Covid-19 Mental Health Disruptions and How HR Professionals Can Best Provide Support



The 2020 COVID-19 pandemic has led to a global mental health crisis. From an individualistic perspective, many people feeling pandemic-related stressors already live with mental health issues including anxiety, depression, and seasonal affective disorder.  A notable compounding issue has been the impact the COVID-19 pandemic has had on the accessibility of ongoing treatment for these individuals.

In August 2020, the World Health Organization (WHO) completed a survey spanning 130 countries aimed at assessing the impact to mental health.

Findings included:

It is clear the COVID-19 pandemic has created a new mountain for the Mental Health field to climb, but the responsibility does not lie with Mental Health Workers alone. As Human Resources Professionals, we also hold ownership in troubleshooting major issues related to pandemic impact in the workplace.  We hold a responsibility to monitor, encourage, and foster the well-being of our employees and to facilitate their safety.

Here are the top ways we can provide this support as HR professionals:

Stay Present and Connected– Many companies are now utilizing computer-based platforms with call and video capability.  Host regular check-ins with your employees.  Even if just for 5 minutes.  Seeing someone on video (or even speaking to them live) can change the course of an employee’s day.  Remember, if in a lockdown and the employee lives alone, you could be the only person they see all day!

Make the Time- As HR professionals we are busier than ever, attempting to juggle compliance, employee wellness, crisis management, talent, hiring, you name it we are doing it!  However, it is imperative we make the time to check in with our employees.  Host bi-weekly check-ins to ensure you remain a visible resource.  Pick up when they call.  Ensure you answer emails promptly, even just to say, “I will get back to you”.  This helps remind employees there is a resource out there readily available to help.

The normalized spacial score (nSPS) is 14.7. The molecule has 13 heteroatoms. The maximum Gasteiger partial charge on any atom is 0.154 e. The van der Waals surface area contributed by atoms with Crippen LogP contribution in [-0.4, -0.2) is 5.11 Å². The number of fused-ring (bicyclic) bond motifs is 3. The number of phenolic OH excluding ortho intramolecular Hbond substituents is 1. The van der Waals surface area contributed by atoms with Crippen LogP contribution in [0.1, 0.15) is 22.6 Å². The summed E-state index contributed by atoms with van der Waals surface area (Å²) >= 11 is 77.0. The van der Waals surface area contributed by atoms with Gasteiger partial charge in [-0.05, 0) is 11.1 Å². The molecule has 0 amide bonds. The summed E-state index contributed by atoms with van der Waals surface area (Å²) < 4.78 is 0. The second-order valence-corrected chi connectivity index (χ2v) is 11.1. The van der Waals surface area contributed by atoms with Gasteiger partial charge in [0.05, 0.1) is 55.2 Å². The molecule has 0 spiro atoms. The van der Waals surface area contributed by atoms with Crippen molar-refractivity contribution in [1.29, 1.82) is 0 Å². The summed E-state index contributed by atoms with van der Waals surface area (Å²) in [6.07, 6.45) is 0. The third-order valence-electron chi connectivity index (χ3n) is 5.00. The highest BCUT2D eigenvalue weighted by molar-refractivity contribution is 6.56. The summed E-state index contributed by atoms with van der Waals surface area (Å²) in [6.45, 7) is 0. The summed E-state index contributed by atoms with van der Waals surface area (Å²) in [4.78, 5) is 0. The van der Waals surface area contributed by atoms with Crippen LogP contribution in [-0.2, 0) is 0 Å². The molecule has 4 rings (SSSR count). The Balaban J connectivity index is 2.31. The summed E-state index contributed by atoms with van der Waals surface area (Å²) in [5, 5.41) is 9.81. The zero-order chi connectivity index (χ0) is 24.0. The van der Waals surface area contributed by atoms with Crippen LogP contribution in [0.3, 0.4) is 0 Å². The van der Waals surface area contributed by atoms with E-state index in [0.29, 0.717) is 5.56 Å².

Encourage Management and Team Engagement– Coach your managers.  Encourage your management teams to host weekly meetings with their employees.  This can help offset some of the regular check-ins you need to maintain when times get hectic.  This will encourage engagement and keep the team connected when they cannot necessarily meet in person.  This will also help keep their work on track!

Publicize Your Employee Assistance Program– Most companies offer some sort of employee assistance program or employee resources for mental health support.  Ensure you are publicizing them. Do not wait for an employee to show a need, but proactively publicize your offerings!  Send the information in a companywide email, which will not only remind employees of the resources available but may help remove any stigmas attached to the resource.  

Monitor for Concerning Behavior – When checking in with your employees,  actively listen and monitor for concerning behavior.  Take note of depressive speech and be ready with your employee assistance program information.  Take note of employees who may not be sleeping and/or overworking as this can lead to depression and burnout.  If you notice an employee is working all hours of the night, bring it to their attention to find the root cause.  This way you can partner with the employee and if needed, their manager to remedy the issue. 

Provide Flexibility When Possible– Our employees are performing the ultimate juggling act; adjusting to a remote work environment, illness, isolation, managing children at school or remote learning, all while many are dealing with an increased workload and tightened deadlines.  Encourage your managers and leadership team to provide scheduling flexibility if possible.  It could make all the difference for a parent to put their child on the bus in the morning, or for someone suffering from seasonal affective disorder to end their day early enough to take a walk before dark.  These minor changes can also increase feelings of recognition, appreciation for the company and productivity. 

Be Vulnerable – As HR professionals, we are typically the strength others in the organization rely on under pressure but remember, employees may also need validation in their vulnerability.  It is okay and even helpful to admit to employees that this is a difficult time for you too, that you are struggling, but that together we will get through it!

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